Common Mistakes with Asthma Inhalers and How to Fix Them

Inhaled asthma medicine is an amazing treatment for controlling asthma. It leads to better asthma control, less flare-ups and it reduces hospital visits.

But that’s only if the inhaled asthma medicine is used correctly.

Studies have shown that improper asthma inhaler techniques are associated with poor asthma control and can lead to more frequent visits to the emergency room.
To work effectively, inhaled asthma medicine must reach the airways. Here are some of the mistakes that you or your child may be making with inhaled asthma medicine and how to fix those mistakes.


1. Passing on the Spacer

A lot of patients forgo the spacer assuming it doesn’t make much of a difference but it does. An asthma spacer improves the delivery of the medication to the airways so that it isn’t only reaching the mouth. Preventing this mistake is easy, use a spacer.


2. Slouching

Slouching while using an inhaler makes it harder for the inhaled medicine to reach airways. Instead, stand up or sit-up straight so that you can inhale fully. This also provides additional power to exhale.


3. Blocking the Pathway

Having your tongue or teeth in the way of the inhaler or spacer can block the opening. When using, put the inhaler/spacer under your teeth and above the tongue.


4. Empty Inhaler

Very often people use asthma inhalers that are empty and we all know that an empty inhaler can’t do much for you. Request a new inhaler before the current one runs out.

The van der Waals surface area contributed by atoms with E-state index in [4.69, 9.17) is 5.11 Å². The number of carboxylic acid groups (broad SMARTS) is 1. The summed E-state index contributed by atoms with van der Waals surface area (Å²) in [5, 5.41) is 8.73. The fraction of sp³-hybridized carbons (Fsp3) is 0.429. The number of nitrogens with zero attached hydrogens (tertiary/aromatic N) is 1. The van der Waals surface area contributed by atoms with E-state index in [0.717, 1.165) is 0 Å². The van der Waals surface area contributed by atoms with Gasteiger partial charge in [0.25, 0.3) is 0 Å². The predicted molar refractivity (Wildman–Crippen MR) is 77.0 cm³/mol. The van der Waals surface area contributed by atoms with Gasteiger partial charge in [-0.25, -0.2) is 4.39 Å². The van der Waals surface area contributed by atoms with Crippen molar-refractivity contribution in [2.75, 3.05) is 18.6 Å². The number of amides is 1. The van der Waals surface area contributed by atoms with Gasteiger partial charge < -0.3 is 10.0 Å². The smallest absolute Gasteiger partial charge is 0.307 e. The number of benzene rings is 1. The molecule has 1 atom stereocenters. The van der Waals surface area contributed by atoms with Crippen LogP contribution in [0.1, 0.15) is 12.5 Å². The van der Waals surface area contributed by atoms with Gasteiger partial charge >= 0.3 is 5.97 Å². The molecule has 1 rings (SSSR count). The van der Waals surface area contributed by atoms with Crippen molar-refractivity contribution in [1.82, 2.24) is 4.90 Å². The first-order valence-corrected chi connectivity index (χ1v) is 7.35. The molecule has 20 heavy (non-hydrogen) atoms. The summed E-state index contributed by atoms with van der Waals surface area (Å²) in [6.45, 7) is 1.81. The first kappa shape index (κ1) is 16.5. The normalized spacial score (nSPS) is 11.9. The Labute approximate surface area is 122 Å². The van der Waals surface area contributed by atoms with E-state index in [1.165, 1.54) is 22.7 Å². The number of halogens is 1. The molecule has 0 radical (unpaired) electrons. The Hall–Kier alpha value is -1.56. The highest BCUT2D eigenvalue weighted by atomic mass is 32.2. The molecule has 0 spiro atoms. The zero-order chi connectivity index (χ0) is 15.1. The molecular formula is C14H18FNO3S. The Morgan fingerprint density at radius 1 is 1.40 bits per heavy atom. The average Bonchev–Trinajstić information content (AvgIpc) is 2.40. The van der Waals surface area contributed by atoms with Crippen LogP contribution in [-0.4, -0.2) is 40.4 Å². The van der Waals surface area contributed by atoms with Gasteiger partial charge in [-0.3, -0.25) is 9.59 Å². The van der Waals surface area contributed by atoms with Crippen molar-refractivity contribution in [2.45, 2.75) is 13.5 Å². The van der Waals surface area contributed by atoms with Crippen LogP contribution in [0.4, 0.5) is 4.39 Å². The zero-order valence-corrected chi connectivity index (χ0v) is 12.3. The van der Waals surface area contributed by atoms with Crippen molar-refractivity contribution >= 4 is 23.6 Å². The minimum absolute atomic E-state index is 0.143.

5. Positioning

The head shouldn’t be too far forward or too far backward. Your head should be in a normal position to have a direct path for the medicine to reach the airways.


6. Inhaling

A common mistake is inhaling too fast. Inhale slowly. While using the spacer, if you hear a whistle, it means it’s too fast.


7. Air escaping

Air will escape if the lips aren’t clasped tight enough around the inhaler/spacer. Close lips on the mouthpiece so air will not escape.


8. Shake Before Using

Shake the canister 10 – 15 times before use. With a new inhaler or an inhaler not used for a long period, prime it by conducting 3-4 test sprays.


Asthma is a very serious respiratory condition and it can be fatal; that’s why it’s so important to ensure that you or your child manage it correctly. If you need assistance in managing your asthma, contact our office to schedule an appointment with one of our board-certified allergists.

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